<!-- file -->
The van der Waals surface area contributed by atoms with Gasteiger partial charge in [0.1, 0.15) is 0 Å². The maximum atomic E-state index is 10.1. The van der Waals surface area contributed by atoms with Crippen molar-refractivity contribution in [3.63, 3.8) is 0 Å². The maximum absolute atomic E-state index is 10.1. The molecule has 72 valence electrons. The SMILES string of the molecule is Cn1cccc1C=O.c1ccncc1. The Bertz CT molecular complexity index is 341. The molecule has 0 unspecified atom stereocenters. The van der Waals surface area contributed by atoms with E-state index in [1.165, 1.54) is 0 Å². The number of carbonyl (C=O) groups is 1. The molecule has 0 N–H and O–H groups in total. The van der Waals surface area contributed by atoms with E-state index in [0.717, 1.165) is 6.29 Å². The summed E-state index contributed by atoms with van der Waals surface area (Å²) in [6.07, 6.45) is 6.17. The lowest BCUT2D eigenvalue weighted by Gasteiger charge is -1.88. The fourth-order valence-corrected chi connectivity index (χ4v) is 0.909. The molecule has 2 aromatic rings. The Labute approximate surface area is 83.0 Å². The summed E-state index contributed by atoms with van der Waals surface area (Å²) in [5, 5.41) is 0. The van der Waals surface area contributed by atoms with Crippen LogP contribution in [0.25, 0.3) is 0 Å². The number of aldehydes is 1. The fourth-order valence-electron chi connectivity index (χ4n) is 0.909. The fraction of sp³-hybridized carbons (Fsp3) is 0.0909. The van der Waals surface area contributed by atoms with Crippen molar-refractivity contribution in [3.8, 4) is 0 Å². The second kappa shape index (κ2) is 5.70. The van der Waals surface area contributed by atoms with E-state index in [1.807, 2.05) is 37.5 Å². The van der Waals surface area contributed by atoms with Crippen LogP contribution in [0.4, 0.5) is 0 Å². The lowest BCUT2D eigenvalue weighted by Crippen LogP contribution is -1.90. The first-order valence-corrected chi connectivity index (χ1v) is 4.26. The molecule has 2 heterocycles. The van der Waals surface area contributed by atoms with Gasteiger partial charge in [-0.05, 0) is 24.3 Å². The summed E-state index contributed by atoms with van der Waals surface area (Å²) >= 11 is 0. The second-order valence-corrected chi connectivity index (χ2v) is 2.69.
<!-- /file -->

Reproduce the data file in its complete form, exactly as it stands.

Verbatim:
The van der Waals surface area contributed by atoms with Gasteiger partial charge in [0.1, 0.15) is 0 Å². The maximum atomic E-state index is 10.1. The van der Waals surface area contributed by atoms with Crippen molar-refractivity contribution in [3.63, 3.8) is 0 Å². The maximum absolute atomic E-state index is 10.1. The molecule has 72 valence electrons. The SMILES string of the molecule is Cn1cccc1C=O.c1ccncc1. The Bertz CT molecular complexity index is 341. The molecule has 0 unspecified atom stereocenters. The van der Waals surface area contributed by atoms with E-state index in [1.165, 1.54) is 0 Å². The number of carbonyl (C=O) groups is 1. The molecule has 0 N–H and O–H groups in total. The van der Waals surface area contributed by atoms with E-state index in [0.717, 1.165) is 6.29 Å². The summed E-state index contributed by atoms with van der Waals surface area (Å²) in [6.07, 6.45) is 6.17. The lowest BCUT2D eigenvalue weighted by Gasteiger charge is -1.88. The fourth-order valence-corrected chi connectivity index (χ4v) is 0.909. The molecule has 2 aromatic rings. The Labute approximate surface area is 83.0 Å². The summed E-state index contributed by atoms with van der Waals surface area (Å²) in [5, 5.41) is 0. The van der Waals surface area contributed by atoms with Crippen LogP contribution in [0.25, 0.3) is 0 Å². The number of aldehydes is 1. The fourth-order valence-electron chi connectivity index (χ4n) is 0.909. The fraction of sp³-hybridized carbons (Fsp3) is 0.0909. The van der Waals surface area contributed by atoms with Crippen molar-refractivity contribution in [3.8, 4) is 0 Å². The second kappa shape index (κ2) is 5.70. The van der Waals surface area contributed by atoms with E-state index in [1.807, 2.05) is 37.5 Å². The van der Waals surface area contributed by atoms with Crippen LogP contribution in [0.4, 0.5) is 0 Å². The lowest BCUT2D eigenvalue weighted by Crippen LogP contribution is -1.90. The first-order valence-corrected chi connectivity index (χ1v) is 4.26. The molecule has 2 heterocycles. The van der Waals surface area contributed by atoms with Gasteiger partial charge in [-0.05, 0) is 24.3 Å². The summed E-state index contributed by atoms with van der Waals surface area (Å²) >= 11 is 0. The second-order valence-corrected chi connectivity index (χ2v) is 2.69.